In past years, chat rooms have typically been the meeting point where victims and predators cross paths. With the advent of social media, however, the danger is coming to new stages. Not only is social media often removed from the eyes of parents, but it also helps predators to gain better access to potential victims.

According to the Journal of Adolescent Health, in 82% of online sex crime cases, the offender used one or more social networking sites in order to understand the victim’s habits, likes and dislikes. This helps predators to better “groom” their victim and convince them that they are “on their side,” or even “in love” with the offender.

How to Protect Kids on Social Media and Online in General
How can parents fight back against a threat that is largely invisible? An important way to protect kids on social media against predators is initiating communication. Study after study shows that many adolescents and teens do not understand the potential consequence of many online activities, including posting personal information, adding strangers to friend lists, and using apps to “sext.”

Kids can also be protected by turning technology into a tool itself. Rather than forbidding teens from using the internet, or asking for passwords, parents can use internet activity monitors and internet content filtering software so that kids can engage and be social, while also having a protective technological net between them and the rest of the world. It’s worth noting that, while 73% of teens have social networking sites, there’s a high likelihood that they’re not posting everything just to Facebook. An Instagram monitoring tool can be an important asset, considering it is one of the most popular websites among youth.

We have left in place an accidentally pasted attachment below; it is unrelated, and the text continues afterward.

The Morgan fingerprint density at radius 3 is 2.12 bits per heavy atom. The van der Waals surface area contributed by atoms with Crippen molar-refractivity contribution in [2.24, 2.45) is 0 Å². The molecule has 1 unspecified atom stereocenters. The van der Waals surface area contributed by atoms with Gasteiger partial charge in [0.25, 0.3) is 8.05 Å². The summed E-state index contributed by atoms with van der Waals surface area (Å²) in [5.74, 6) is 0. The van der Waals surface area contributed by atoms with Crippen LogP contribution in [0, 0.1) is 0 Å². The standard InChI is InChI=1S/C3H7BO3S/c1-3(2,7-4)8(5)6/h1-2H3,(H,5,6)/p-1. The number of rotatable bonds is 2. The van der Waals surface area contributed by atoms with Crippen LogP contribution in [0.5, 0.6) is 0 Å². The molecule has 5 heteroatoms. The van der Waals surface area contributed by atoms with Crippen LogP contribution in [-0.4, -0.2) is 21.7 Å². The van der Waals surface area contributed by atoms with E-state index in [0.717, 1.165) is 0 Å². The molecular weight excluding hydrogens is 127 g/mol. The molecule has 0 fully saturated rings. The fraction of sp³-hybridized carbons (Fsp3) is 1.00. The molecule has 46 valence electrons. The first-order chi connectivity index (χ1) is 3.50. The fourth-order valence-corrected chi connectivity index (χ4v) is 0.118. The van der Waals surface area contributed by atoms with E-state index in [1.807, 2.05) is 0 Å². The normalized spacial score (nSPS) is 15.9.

How do you protect kids on social media? Let us know in the comments.

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Dear Parents: Don't Ignore the Dangers of Social Media

protect kids on social mediaDid you know that almost three quarters of teens between the ages of 12 and 17 have created a profile on Facebook, Twitter, and other social media sites? This may not come as a surprise to you, as social media has exploded in recent years, but what is shocking is that there are an increasing number of young children making their way onto these sites.

In some cases, children under 12 illegally create a Facebook account by lying about their age. One study from the British Broadcasting Corporation shows that one in five under-aged children have create a profile.